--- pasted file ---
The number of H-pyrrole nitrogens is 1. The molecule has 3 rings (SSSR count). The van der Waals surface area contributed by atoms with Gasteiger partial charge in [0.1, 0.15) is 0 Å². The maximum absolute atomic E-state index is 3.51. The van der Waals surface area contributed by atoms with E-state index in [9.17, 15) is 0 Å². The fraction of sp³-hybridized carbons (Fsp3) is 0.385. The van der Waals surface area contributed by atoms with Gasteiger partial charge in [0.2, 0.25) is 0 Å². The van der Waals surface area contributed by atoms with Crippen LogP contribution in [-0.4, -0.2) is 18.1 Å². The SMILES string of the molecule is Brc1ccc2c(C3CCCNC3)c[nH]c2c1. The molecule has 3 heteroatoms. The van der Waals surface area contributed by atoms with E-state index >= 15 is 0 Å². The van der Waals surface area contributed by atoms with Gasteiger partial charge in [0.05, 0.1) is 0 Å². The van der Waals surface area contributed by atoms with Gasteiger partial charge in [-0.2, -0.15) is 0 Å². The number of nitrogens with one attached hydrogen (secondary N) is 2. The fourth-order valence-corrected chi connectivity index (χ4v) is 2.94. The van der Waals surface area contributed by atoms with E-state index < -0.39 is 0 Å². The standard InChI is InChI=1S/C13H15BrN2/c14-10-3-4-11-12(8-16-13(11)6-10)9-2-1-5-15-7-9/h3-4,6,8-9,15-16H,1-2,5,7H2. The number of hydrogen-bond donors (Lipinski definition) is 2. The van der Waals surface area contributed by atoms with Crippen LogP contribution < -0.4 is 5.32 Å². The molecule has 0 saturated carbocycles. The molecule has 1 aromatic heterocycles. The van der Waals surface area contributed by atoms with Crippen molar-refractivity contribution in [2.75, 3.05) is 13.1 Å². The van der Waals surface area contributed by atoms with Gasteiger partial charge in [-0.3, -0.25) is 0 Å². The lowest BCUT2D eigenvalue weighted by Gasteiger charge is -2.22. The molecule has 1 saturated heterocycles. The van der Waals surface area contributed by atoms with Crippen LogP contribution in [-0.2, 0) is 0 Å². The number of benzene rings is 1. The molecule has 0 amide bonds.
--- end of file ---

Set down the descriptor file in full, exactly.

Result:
The number of H-pyrrole nitrogens is 1. The molecule has 3 rings (SSSR count). The van der Waals surface area contributed by atoms with Gasteiger partial charge in [0.1, 0.15) is 0 Å². The maximum absolute atomic E-state index is 3.51. The van der Waals surface area contributed by atoms with E-state index in [9.17, 15) is 0 Å². The fraction of sp³-hybridized carbons (Fsp3) is 0.385. The van der Waals surface area contributed by atoms with Gasteiger partial charge in [0.2, 0.25) is 0 Å². The van der Waals surface area contributed by atoms with Crippen LogP contribution in [-0.4, -0.2) is 18.1 Å². The SMILES string of the molecule is Brc1ccc2c(C3CCCNC3)c[nH]c2c1. The molecule has 3 heteroatoms. The van der Waals surface area contributed by atoms with E-state index >= 15 is 0 Å². The van der Waals surface area contributed by atoms with Gasteiger partial charge in [0.05, 0.1) is 0 Å². The van der Waals surface area contributed by atoms with Gasteiger partial charge in [-0.2, -0.15) is 0 Å². The number of nitrogens with one attached hydrogen (secondary N) is 2. The fourth-order valence-corrected chi connectivity index (χ4v) is 2.94. The van der Waals surface area contributed by atoms with E-state index < -0.39 is 0 Å². The standard InChI is InChI=1S/C13H15BrN2/c14-10-3-4-11-12(8-16-13(11)6-10)9-2-1-5-15-7-9/h3-4,6,8-9,15-16H,1-2,5,7H2. The number of hydrogen-bond donors (Lipinski definition) is 2. The van der Waals surface area contributed by atoms with Crippen LogP contribution < -0.4 is 5.32 Å². The molecule has 0 saturated carbocycles. The molecule has 1 aromatic heterocycles. The van der Waals surface area contributed by atoms with Crippen molar-refractivity contribution in [2.75, 3.05) is 13.1 Å². The van der Waals surface area contributed by atoms with Gasteiger partial charge in [-0.3, -0.25) is 0 Å². The lowest BCUT2D eigenvalue weighted by Gasteiger charge is -2.22. The molecule has 1 saturated heterocycles. The van der Waals surface area contributed by atoms with Crippen LogP contribution in [-0.2, 0) is 0 Å². The number of benzene rings is 1. The molecule has 0 amide bonds.